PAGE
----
I use Hugin for multiple image pano shots, but recently I'd like to create a shot where the seperate images still line up to make the larger picture as in a traditional pano, but are distinct.

Is this possible in Hugin ?

Edit: I want to achieve something like this


which seems what Hugin would be good at (and I've used Hugin, and like it)

  • 1
    \$\begingroup\$ Why do you want to use Hugin ? its a pano-sticher, thats its job - not a collage creator. My advice would be to use sperate software - see photo.stackexchange.com/questions/23019/… \$\endgroup\$
    – Rob
    Sep 8, 2012 at 21:28
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    \$\begingroup\$ I think Picasa by Google(Free) will create collages. Maybe not exactly what style you want, since it is somewhat limited, but it may do the trick. \$\endgroup\$
    – dpollitt
    Sep 8, 2012 at 21:36
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    \$\begingroup\$ Use the right tool. Using Hugin for this is an exercise in futility. Picasa has a very good and easy to use collage tool. Plus, it's free as @dpollitt said. \$\endgroup\$
    – Itai
    Sep 8, 2012 at 21:54
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    \$\begingroup\$ Now that you provided an example, I guess I would use Gimp or Photoshop. I'm not sure if Hugin can do this. \$\endgroup\$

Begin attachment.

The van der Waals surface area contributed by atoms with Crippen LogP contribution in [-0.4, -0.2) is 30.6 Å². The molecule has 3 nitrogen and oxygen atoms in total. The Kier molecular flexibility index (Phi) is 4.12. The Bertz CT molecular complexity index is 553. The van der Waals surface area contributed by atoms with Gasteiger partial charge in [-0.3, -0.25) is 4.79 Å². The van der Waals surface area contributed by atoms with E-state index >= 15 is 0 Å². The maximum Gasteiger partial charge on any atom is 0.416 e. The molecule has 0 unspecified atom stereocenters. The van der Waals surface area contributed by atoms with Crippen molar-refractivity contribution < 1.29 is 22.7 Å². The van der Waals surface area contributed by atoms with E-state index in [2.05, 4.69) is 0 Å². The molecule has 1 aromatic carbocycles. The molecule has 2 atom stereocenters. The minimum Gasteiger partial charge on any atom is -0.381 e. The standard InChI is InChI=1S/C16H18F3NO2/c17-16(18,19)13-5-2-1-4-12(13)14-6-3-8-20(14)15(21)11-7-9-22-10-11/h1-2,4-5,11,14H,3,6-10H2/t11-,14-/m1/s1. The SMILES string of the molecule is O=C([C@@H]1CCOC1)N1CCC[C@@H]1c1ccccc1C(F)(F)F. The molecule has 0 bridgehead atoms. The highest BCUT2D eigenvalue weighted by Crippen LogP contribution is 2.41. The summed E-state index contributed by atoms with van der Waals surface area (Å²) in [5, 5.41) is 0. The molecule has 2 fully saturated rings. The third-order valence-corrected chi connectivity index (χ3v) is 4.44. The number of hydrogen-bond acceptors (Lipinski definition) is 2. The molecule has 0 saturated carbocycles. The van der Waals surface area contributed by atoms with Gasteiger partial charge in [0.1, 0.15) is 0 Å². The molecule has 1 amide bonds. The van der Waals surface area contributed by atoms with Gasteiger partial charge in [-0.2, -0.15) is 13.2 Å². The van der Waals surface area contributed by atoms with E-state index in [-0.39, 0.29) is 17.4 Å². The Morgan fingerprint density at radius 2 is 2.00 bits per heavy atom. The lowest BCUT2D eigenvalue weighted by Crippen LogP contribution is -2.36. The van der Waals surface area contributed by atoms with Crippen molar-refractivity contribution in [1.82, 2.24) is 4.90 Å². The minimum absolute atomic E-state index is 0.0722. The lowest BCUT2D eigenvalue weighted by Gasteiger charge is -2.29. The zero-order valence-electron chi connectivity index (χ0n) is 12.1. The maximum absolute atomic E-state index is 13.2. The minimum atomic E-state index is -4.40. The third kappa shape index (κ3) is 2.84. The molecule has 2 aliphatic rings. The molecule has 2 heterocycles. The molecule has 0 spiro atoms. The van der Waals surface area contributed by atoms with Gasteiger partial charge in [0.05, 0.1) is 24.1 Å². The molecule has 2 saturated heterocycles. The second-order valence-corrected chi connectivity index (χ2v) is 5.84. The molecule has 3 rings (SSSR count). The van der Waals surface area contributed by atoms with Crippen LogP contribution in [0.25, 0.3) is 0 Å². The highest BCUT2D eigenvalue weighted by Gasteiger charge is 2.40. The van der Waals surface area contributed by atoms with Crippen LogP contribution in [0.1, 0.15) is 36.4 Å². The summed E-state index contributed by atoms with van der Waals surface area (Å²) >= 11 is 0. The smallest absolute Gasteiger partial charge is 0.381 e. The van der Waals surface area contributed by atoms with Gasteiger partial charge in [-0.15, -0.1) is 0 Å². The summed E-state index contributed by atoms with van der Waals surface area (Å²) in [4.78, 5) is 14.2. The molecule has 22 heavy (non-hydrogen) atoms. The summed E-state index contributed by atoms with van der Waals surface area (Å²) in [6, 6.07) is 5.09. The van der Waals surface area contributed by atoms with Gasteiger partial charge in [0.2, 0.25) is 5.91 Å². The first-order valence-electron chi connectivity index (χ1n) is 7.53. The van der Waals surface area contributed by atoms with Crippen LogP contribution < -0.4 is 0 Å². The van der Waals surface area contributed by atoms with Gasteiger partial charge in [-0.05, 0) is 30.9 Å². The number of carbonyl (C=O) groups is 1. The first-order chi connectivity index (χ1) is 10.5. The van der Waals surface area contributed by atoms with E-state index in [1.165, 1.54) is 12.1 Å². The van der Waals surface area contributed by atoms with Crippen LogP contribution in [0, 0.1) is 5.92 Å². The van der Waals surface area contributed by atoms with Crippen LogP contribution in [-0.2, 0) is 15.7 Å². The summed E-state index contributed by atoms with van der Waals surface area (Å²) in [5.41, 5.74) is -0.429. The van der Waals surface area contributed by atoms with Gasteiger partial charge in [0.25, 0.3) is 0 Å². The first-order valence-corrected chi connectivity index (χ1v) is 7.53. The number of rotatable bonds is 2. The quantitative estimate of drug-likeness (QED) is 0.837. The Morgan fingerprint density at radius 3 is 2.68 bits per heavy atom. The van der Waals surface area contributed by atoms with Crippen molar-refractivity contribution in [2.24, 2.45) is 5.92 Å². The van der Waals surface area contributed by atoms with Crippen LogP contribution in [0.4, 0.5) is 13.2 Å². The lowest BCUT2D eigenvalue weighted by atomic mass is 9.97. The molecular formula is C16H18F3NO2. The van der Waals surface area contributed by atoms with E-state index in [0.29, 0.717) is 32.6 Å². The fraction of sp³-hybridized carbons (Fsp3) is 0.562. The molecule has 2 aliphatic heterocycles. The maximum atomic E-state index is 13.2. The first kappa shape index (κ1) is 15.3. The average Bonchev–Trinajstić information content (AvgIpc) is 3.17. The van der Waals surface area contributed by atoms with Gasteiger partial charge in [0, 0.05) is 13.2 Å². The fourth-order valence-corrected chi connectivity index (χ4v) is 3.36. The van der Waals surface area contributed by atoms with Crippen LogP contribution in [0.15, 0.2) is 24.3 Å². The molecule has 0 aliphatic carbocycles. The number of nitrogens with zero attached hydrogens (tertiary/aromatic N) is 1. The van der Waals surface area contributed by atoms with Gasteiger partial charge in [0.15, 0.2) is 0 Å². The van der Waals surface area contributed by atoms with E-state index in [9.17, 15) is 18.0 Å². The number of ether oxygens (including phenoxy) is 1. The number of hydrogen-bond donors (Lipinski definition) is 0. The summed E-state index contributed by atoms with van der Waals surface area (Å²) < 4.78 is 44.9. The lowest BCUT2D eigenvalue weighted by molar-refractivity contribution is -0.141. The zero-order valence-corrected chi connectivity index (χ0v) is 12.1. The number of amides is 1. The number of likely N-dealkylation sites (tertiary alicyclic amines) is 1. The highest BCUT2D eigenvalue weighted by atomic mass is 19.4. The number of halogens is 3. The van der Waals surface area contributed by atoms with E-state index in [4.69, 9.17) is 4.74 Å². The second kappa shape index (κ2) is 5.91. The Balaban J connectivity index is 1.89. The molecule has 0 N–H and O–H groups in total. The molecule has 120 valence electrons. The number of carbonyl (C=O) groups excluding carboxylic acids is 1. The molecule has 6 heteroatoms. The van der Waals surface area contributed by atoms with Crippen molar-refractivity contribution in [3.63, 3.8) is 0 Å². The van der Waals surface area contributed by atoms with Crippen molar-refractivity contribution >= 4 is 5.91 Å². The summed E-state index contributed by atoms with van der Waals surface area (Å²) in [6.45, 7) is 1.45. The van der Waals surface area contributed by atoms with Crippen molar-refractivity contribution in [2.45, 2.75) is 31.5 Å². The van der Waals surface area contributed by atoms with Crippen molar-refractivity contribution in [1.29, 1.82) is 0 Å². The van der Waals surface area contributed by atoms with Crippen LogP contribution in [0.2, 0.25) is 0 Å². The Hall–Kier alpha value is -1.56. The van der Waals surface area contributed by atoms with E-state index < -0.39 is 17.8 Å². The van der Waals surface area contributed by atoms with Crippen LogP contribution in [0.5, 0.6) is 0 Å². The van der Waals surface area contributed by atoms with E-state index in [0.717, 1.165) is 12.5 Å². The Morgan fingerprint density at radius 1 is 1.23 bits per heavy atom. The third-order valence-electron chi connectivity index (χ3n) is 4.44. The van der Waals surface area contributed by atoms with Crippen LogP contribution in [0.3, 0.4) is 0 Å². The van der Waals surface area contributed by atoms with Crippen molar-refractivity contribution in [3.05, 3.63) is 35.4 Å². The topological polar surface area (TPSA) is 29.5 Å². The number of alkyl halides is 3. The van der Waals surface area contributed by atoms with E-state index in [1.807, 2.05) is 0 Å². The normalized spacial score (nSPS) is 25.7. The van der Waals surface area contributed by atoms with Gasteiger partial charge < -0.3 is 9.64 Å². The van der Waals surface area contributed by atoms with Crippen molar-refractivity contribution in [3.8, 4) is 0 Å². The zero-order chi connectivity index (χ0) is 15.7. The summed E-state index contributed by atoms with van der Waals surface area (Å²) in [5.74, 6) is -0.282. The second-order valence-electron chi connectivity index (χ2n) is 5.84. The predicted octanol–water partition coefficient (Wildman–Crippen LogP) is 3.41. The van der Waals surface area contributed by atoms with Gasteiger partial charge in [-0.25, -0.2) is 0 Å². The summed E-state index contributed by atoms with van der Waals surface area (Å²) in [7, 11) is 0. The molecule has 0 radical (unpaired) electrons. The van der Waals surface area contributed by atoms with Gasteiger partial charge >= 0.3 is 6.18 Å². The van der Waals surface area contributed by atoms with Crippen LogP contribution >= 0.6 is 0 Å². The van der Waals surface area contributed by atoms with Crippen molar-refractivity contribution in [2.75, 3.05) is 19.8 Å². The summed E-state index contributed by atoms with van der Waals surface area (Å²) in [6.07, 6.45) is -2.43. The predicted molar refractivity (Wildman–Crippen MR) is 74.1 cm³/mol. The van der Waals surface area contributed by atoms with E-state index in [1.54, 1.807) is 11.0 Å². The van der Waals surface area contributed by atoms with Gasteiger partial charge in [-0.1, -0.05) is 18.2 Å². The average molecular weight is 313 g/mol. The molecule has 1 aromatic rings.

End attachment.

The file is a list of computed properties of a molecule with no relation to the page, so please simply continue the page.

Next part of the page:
– dpollitt
    Sep 8, 2012 at 22:36

1 Answer 1


Have you looked at the stitching flat scanned images tutorial for Hugin?

Summarizing the tutorial:

  • set the horizontal field of view to 10 degrees with crop factor = 1.0x
  • assign each image a different lens number
  • create control points as you usually do (manually or automatically)
  • optimize roll, x, y and z for all images except your anchor image (do not optimize any of the other parameters)

This should give you a decent (but probably not great) stitch. But for your purpose it will be good enough, I think. This is as far as the tutorial above goes.

Now it is time to render your pano. You need to render aligned individual images, that you will then compose in an image editor, since Hugin cannot add a border and drop shadow effect to each image. To render individual images set the "exposure corrected, low dynamic range" option under "Remapped Images". Then in the "Processing|Remapper" section open the options for "Nona" and make sure the "Save Cropped Images" option is not checked.

Using GIMP, load your individual images as layers into a single image and sort the layers to your liking. Then for each layer select the layer and run "Filters|Light and Shadow|Drop Shadow".

Finally, add a background layer with the background color you like, and export a flattened image!


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